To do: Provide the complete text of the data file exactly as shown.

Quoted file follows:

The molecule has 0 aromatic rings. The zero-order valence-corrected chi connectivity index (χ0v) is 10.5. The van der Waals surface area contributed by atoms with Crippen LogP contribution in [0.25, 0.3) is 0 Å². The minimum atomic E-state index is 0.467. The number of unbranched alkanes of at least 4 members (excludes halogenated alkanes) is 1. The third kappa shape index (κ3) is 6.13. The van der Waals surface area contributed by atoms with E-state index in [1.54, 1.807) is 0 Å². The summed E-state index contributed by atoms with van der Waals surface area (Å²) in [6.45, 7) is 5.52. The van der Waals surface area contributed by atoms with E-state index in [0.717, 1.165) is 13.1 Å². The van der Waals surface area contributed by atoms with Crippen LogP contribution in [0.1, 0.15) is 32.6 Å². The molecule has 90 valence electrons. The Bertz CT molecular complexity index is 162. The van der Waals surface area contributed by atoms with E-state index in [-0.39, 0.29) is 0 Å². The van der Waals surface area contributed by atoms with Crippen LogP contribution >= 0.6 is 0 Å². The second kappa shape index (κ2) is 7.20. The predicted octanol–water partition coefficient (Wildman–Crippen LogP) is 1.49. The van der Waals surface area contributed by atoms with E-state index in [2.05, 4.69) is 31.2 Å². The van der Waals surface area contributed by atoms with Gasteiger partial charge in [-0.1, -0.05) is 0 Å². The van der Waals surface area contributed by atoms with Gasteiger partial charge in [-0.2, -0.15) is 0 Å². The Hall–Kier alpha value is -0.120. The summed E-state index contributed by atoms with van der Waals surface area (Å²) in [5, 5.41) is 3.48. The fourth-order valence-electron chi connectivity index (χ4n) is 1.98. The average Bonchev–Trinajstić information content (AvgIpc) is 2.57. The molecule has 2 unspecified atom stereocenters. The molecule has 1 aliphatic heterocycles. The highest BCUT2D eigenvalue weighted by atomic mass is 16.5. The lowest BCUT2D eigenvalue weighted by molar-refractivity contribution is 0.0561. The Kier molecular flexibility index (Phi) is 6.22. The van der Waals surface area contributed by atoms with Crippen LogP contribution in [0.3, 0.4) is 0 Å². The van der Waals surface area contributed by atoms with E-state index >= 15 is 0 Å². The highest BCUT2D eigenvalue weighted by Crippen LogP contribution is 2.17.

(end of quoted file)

The molecule has 0 aromatic rings. The zero-order valence-corrected chi connectivity index (χ0v) is 10.5. The van der Waals surface area contributed by atoms with Crippen LogP contribution in [0.25, 0.3) is 0 Å². The minimum atomic E-state index is 0.467. The number of unbranched alkanes of at least 4 members (excludes halogenated alkanes) is 1. The third kappa shape index (κ3) is 6.13. The van der Waals surface area contributed by atoms with E-state index in [1.54, 1.807) is 0 Å². The summed E-state index contributed by atoms with van der Waals surface area (Å²) in [6.45, 7) is 5.52. The van der Waals surface area contributed by atoms with E-state index in [0.717, 1.165) is 13.1 Å². The van der Waals surface area contributed by atoms with Crippen LogP contribution in [0.1, 0.15) is 32.6 Å². The molecule has 90 valence electrons. The Bertz CT molecular complexity index is 162. The van der Waals surface area contributed by atoms with E-state index in [-0.39, 0.29) is 0 Å². The van der Waals surface area contributed by atoms with Crippen LogP contribution >= 0.6 is 0 Å². The second kappa shape index (κ2) is 7.20. The predicted octanol–water partition coefficient (Wildman–Crippen LogP) is 1.49. The van der Waals surface area contributed by atoms with E-state index in [2.05, 4.69) is 31.2 Å². The van der Waals surface area contributed by atoms with Gasteiger partial charge in [-0.1, -0.05) is 0 Å². The van der Waals surface area contributed by atoms with Gasteiger partial charge in [-0.2, -0.15) is 0 Å². The Hall–Kier alpha value is -0.120. The summed E-state index contributed by atoms with van der Waals surface area (Å²) in [5, 5.41) is 3.48. The fourth-order valence-electron chi connectivity index (χ4n) is 1.98. The average Bonchev–Trinajstić information content (AvgIpc) is 2.57. The molecule has 2 unspecified atom stereocenters. The molecule has 1 aliphatic heterocycles. The highest BCUT2D eigenvalue weighted by atomic mass is 16.5. The lowest BCUT2D eigenvalue weighted by molar-refractivity contribution is 0.0561. The Kier molecular flexibility index (Phi) is 6.22. The van der Waals surface area contributed by atoms with Crippen LogP contribution in [0.3, 0.4) is 0 Å². The van der Waals surface area contributed by atoms with E-state index >= 15 is 0 Å². The highest BCUT2D eigenvalue weighted by Crippen LogP contribution is 2.17.